The invitations went out last week, and suddenly everyone seems to have entered panic mode. The Fiancé, who typically keeps his cool under even the most strenuous circumstances, had to take a walk last Monday after I mentioned that some of our guests had already received their invites. It seems our pending nuptials are making even him a little nervous. Meanwhile my mom, who’s in charge of collecting the 300 response cards, is providing regular RSVP updates: "We’ve gotten dozens of responses, and only two people have declined," she told me yesterday. Like I said: panic.

The next six weeks will be plenty stressful, but at least The Fiancé and I tend to agree on most wedding decisions—well, maybe not so much "agree" as he doesn’t care about many of the finer points. That’s one of the benefits of marrying a guy whose biggest wedding-day concern is making sure the Bears game will be on somewhere. It also helps that the planning process has been a team effort. The stuff he doesn’t have an opinion about he defers to me; the stuff I don’t have an opinion about I defer to my mother. She always has an opinion.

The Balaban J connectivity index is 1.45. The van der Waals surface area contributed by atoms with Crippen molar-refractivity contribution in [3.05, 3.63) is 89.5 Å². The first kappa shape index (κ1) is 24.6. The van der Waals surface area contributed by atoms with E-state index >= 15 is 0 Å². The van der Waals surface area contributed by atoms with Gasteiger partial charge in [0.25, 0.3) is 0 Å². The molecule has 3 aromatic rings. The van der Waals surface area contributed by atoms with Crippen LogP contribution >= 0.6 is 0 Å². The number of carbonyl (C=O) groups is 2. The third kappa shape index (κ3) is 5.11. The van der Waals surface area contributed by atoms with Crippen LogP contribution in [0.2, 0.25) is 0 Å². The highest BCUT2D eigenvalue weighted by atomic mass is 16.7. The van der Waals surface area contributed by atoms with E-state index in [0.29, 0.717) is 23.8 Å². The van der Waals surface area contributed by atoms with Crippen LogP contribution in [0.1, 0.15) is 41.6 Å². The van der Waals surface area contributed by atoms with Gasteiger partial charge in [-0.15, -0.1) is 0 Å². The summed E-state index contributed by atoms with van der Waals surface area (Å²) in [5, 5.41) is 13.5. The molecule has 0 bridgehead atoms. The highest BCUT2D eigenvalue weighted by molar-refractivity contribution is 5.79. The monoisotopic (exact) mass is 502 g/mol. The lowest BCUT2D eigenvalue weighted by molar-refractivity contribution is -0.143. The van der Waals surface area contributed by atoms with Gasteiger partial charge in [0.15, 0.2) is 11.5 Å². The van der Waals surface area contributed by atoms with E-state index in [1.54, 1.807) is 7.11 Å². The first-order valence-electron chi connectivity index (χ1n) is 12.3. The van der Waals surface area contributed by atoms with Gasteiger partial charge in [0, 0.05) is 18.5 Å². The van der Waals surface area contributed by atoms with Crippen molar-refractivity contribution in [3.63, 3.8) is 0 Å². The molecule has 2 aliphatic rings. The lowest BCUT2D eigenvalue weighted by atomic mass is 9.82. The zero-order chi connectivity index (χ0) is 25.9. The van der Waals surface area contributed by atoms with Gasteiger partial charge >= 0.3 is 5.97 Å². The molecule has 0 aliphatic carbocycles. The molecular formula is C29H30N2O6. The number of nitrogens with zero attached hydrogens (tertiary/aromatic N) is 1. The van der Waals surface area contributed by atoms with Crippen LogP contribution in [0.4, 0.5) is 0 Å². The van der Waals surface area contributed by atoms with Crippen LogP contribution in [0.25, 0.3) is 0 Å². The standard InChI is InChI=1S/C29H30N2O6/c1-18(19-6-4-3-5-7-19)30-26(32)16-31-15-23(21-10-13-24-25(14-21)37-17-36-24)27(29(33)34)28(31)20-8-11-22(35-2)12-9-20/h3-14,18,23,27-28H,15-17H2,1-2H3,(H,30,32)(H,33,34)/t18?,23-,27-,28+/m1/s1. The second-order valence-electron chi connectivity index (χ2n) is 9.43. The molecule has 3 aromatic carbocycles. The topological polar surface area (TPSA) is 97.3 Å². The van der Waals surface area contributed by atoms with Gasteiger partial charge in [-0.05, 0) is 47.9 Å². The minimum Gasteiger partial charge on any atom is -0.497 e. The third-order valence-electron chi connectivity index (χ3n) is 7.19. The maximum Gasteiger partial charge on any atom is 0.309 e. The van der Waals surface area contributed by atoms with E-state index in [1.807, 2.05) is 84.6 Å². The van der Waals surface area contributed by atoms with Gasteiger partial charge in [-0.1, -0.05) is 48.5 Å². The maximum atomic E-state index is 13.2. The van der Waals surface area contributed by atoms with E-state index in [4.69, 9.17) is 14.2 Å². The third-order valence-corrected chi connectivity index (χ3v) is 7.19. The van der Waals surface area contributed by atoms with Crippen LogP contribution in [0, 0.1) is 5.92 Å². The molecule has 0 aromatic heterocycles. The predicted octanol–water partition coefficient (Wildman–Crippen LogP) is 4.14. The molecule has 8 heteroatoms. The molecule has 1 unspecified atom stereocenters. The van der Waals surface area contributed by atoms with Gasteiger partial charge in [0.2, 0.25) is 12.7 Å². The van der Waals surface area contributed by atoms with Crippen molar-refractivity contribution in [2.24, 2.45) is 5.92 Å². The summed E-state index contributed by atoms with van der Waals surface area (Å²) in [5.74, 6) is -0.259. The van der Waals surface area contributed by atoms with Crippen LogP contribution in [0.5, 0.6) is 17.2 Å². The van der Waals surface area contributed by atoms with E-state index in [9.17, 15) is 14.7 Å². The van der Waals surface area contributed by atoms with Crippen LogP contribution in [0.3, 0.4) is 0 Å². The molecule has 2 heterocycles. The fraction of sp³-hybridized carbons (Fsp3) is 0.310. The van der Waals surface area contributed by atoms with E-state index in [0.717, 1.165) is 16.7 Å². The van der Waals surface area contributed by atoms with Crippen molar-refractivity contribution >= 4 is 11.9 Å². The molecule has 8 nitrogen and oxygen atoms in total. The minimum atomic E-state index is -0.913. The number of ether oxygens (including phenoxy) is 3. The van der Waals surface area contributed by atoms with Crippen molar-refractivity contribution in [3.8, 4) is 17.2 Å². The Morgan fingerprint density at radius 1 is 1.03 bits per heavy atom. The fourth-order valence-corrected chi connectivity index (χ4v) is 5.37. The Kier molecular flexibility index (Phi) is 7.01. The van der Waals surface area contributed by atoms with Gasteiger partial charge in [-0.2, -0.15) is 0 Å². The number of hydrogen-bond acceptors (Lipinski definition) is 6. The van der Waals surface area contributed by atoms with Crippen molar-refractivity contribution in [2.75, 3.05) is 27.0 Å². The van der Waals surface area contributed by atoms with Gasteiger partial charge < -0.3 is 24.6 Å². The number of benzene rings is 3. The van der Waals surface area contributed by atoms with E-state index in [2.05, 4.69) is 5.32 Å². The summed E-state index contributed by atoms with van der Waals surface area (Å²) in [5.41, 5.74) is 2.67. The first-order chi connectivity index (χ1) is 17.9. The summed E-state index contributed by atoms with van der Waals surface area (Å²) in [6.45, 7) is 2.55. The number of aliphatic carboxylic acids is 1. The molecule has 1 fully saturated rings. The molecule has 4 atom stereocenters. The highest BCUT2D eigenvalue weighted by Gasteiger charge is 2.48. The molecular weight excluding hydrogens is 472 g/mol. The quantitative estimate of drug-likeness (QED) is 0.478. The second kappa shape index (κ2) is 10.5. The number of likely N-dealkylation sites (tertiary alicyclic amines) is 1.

"I stressed out about not having chair covers because I thought the hotel chairs were ugly," one married friend told me about her own nuptials a few years back. Chair covers may sound trivial, but they can add up to a major expense. "This caused several arguments, which I eventually lost. But I showed up on the day of the wedding, and my parents surprised me with them anyway." Looking back, she says, those covers were a silly thing to get upset about. Easy for her to say now. She didn’t have to live with ugly chairs.

Another point of contention for some folks is the guest list. "We were totally cool with a mid-size wedding, but once we got into the details of who was in and who was out, we really struggled," a married guy friend told me. "It didn’t help that my father thought he needed to invite every friend, business associate, and general acquaintance. At the last minute, we cut a couple we were friends with, whose wedding and bachelor/bachelorette parties we had attended only six months earlier." He says they still regret that decision to this day—10 years later.

The guest list is one thing I’m done belaboring. Now it’s onto seating arrangements, my speech, and, of course, the booze. The Fiancé and I both feel strongly about keeping the bar open during dinner, something we’ve been cautioned against at The Drake; some people claim it interferes with the flow of dinner. "Stand firm on this one," a newly married friend advised. "I haven’t been to many weddings where there wasn’t an open bar during dinner." She had two bars at their dinner in the ballroom of The Intercontinental, and it worked out well because her guests stayed put—and sufficiently lubricated—all night.

There are areas in which I defer to my mother, and then there are areas not up for debate. Booze is one of them. I’m starting to see where this bridezilla complex comes from.